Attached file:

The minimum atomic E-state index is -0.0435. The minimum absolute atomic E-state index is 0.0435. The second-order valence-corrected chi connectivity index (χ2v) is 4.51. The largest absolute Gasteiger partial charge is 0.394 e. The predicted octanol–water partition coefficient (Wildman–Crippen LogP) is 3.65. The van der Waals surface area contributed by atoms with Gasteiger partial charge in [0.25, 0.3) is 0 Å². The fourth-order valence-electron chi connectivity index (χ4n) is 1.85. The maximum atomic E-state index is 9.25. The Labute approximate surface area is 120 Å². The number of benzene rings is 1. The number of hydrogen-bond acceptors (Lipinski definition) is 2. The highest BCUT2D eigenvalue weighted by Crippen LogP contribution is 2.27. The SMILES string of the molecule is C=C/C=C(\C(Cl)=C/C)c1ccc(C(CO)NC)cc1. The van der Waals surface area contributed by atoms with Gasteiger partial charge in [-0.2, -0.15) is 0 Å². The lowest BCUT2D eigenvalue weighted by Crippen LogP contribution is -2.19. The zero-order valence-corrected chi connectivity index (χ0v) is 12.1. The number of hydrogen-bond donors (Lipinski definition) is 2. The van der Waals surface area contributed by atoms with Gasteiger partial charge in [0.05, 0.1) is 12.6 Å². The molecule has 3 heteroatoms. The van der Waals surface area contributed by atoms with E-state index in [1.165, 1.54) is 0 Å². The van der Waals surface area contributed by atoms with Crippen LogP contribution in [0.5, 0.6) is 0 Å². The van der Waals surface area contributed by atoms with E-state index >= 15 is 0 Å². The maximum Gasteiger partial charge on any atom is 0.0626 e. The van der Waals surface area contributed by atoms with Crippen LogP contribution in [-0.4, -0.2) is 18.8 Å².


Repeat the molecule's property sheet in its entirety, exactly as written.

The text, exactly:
The minimum atomic E-state index is -0.0435. The minimum absolute atomic E-state index is 0.0435. The second-order valence-corrected chi connectivity index (χ2v) is 4.51. The largest absolute Gasteiger partial charge is 0.394 e. The predicted octanol–water partition coefficient (Wildman–Crippen LogP) is 3.65. The van der Waals surface area contributed by atoms with Gasteiger partial charge in [0.25, 0.3) is 0 Å². The fourth-order valence-electron chi connectivity index (χ4n) is 1.85. The maximum atomic E-state index is 9.25. The Labute approximate surface area is 120 Å². The number of benzene rings is 1. The number of hydrogen-bond acceptors (Lipinski definition) is 2. The highest BCUT2D eigenvalue weighted by Crippen LogP contribution is 2.27. The SMILES string of the molecule is C=C/C=C(\C(Cl)=C/C)c1ccc(C(CO)NC)cc1. The van der Waals surface area contributed by atoms with Gasteiger partial charge in [-0.2, -0.15) is 0 Å². The lowest BCUT2D eigenvalue weighted by Crippen LogP contribution is -2.19. The zero-order valence-corrected chi connectivity index (χ0v) is 12.1. The number of hydrogen-bond donors (Lipinski definition) is 2. The van der Waals surface area contributed by atoms with Gasteiger partial charge in [0.05, 0.1) is 12.6 Å². The molecule has 3 heteroatoms. The van der Waals surface area contributed by atoms with E-state index in [1.165, 1.54) is 0 Å². The van der Waals surface area contributed by atoms with Crippen LogP contribution in [0.5, 0.6) is 0 Å². The van der Waals surface area contributed by atoms with E-state index >= 15 is 0 Å². The maximum Gasteiger partial charge on any atom is 0.0626 e. The van der Waals surface area contributed by atoms with Crippen LogP contribution in [-0.4, -0.2) is 18.8 Å².